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Same Bright Stars

Ethan Joella's new novel is a beautifully written character study!

Atmospherically set in Rehoboth Beach, Delaware, it made you feel like you were strolling the boardwalk and meeting up with characters who felt real. The novel is character-driven and told through the third person POV of Jack, who has spent every day of his life entirely devoted to running his family's restaurant and has put it above all else. In his 50s, he never takes a day off, has no hobbies, a string of failed relationships, and no time for himself. But now, he finds himself at a crossroads. A huge corporation has offered to buy the restaurant, and Jack is considering their offer as he would like more out of life, but he has concerns about his beloved staff and family's legacy.

I appreciated the honesty in the depiction of Jack's life and the characters around him. Things were not wrapped up in a tidy bow but presented in all of life's complicated, unexpected, messy beauty. This story was quiet but moving. I was riveted and rooting for Jack in his moments of heartbreak and hope. He was such a well-developed and relatable character. I also really loved Lara and Nicole, and they ended up surprising me. Self-discovery, family dynamics, love, grief, friendship, found family and second chances are just a few of the things touched on in this book. This was my first book by Joella, but it will not be my last. I loved his touching storytelling and the depth of his leap-off-the-page characters. This was the book I didn't know I needed right now, and one I continue to think about even days after finishing.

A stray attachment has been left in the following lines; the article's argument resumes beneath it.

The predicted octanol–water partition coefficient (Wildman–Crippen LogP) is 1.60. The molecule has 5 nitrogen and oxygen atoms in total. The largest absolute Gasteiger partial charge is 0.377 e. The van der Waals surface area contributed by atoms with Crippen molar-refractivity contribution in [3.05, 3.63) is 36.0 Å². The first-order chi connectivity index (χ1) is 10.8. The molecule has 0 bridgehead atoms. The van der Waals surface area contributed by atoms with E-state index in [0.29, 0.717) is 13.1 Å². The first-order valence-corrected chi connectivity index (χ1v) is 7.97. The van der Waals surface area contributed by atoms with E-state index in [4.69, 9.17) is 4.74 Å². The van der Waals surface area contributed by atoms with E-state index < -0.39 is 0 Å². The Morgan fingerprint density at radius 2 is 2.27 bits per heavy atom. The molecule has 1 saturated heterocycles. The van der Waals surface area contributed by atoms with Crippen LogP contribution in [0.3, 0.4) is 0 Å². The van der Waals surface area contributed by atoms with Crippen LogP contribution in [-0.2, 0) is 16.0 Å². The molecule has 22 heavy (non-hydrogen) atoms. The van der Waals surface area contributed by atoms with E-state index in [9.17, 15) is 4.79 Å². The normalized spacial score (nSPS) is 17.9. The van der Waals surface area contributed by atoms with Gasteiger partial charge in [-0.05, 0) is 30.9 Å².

Pub Day: July 2, 2024

304 pages


Thank you to Scribner Books for the free book!


My steep was Sun-Kissed Huckleberry by Lake Missoula Tea Company from my gifted June Amoda Tea box. An herbal honeybush tea with marshmallow root, rosehips, lemon myrtle, raspberry leaf, elderberry, and pink peppercorn, this was fantastic iced.



PUBLISHER'S SYNOPSIS:

Three generations of Schmidts have run their family’s beachfront restaurant, and Jack has been at the helm since his father's death. He puts the demands of the restaurant above all else, with a string of failed relationships, no hobbies, and no days off as proof of his commitment to the place. He can’t remember the last time he sat on the beach or enjoyed a moment to himself.


Meanwhile, the DelDine group has been snapping up beloved eateries along this stretch of coast, and it is pursuing Jack with a very generous offer to take Schmidt’s off his hands. Jack craves companionship and maybe even a family. He wonders whether closing the door on the restaurant might open a window for him—but who would he be without Schmidt’s, and can he trust DelDine’s claims that it will continue to employ his staff and honor his family’s legacy?

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